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Urban artist puts talent to good use

Urban artist puts talent to good use

Vincent Tocco knows what it’s like to be a restless artist. Growing up in Rotterdam, the 22-year-old

Vincent Tocco knows what it’s like to be a restless artist.

Growing up in Rotterdam, the 22-year-old skateboarder and prolific painter found himself drawn to the urban practice of graffiti art. It gave him an outlet to explore his creative side but also occasionally landed him on the wrong side of the law.

As a teenager, Tocco was picked up by the Rotterdam police after being found with spray paint and markers, the telltale tools of a vandal. Though he didn’t face any serious criminal charges from the incident, it prompted him to rethink his underground practice.

“That sort of taught me a lesson,” he recalled. “But I couldn’t stay away from it. It’s my passion. It’s what I do.”

So Tocco did the next best thing: He went legitimate, including involvement with Art Night Schenectady.

Now, instead of anonymously striking barren walls or bridges, he’s employing his abilities to cover up unwanted graffiti in Rotterdam’s Esposito Park.

Tocco is the founder of Existing Artists, a growing urban arts collective that started last year. He is leading a group of five aspiring artists who volunteered to design and paint street-art-influenced murals over the graffiti tangle of the Rotterdam Girls’ Softball League’s concession stand.

The building was among several areas in Rotterdam struck by vandals later arrested by the Rotterdam Police and charged with misdemeanor criminal mischief. All three pleaded guilty to the charge earlier this month and are awaiting sentencing in Town Court.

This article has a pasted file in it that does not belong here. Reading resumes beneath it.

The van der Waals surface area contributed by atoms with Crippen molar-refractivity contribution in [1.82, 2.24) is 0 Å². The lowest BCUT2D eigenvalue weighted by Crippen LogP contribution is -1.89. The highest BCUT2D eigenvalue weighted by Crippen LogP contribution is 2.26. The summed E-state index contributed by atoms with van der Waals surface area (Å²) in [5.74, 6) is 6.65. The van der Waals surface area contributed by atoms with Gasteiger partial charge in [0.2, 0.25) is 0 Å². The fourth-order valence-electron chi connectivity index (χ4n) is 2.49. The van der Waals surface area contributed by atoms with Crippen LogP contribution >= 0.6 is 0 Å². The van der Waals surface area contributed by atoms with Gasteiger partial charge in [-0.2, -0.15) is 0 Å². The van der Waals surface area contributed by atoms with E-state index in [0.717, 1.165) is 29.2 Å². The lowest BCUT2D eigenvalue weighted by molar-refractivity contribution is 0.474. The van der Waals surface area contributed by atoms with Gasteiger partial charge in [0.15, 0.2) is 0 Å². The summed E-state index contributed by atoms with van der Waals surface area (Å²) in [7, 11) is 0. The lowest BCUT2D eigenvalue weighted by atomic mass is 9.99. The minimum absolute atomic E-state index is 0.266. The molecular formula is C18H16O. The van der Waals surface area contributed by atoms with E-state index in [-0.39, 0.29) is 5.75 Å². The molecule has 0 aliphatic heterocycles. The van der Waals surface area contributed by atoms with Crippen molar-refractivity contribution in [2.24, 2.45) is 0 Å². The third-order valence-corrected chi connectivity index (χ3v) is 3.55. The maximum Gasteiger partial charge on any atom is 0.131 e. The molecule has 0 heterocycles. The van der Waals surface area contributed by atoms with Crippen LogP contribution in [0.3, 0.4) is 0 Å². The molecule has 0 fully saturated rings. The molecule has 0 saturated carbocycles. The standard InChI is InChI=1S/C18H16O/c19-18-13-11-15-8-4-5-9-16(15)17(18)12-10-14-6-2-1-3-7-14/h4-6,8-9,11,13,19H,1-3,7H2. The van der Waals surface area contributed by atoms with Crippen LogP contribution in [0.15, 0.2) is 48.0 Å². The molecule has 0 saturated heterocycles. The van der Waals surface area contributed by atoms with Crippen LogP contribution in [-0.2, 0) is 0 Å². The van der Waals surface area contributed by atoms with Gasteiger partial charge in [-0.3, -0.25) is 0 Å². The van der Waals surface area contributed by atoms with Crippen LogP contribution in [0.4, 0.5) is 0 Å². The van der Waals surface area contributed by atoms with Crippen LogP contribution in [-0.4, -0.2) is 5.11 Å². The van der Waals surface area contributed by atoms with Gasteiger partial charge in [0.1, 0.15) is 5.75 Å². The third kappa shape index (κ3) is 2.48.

The pointless vandalism frustrated softball league President Jackie O’Brien, who said she wouldn’t have minded the teens lending their artistic abilities to the building, provided their work was a bit more refined and absent of profanities.

“If they had called and asked, I would have said go ahead,” she recalled Friday.

When Tocco learned that the league was willing to offer the building as a canvas, he decided to volunteer his talents. Members of his group sketched designs for three of the building’s four walls and then submitted them to O’Brien.

After consulting with the league’s board, she gratefully accepted.

“We thought it was a great idea,” she said.

On one wall, they designed a windmill with the league’s name etched on its blades; on another, they’re creating a mural with an oversized dog holding a softball. Both designs use spray paint and stenciling, two elements of urban artwork.

Tocco and his group offered to paint the building in their free time and at their own expense. He said seeing his work in public — and legitimate — was enough.

“I feel honored to do it for our community,” he said. “It’s good enough for me to put my artwork out there.”

Tocco also hopes to offer Existing Artists as an alternative for underground artists looking for an area to legally ply their skill. He even offered the group as an alternative to the teens who originally struck the softball league’s concession stand.

”Most of the younger kids don’t know where to go with their artwork,” he said.

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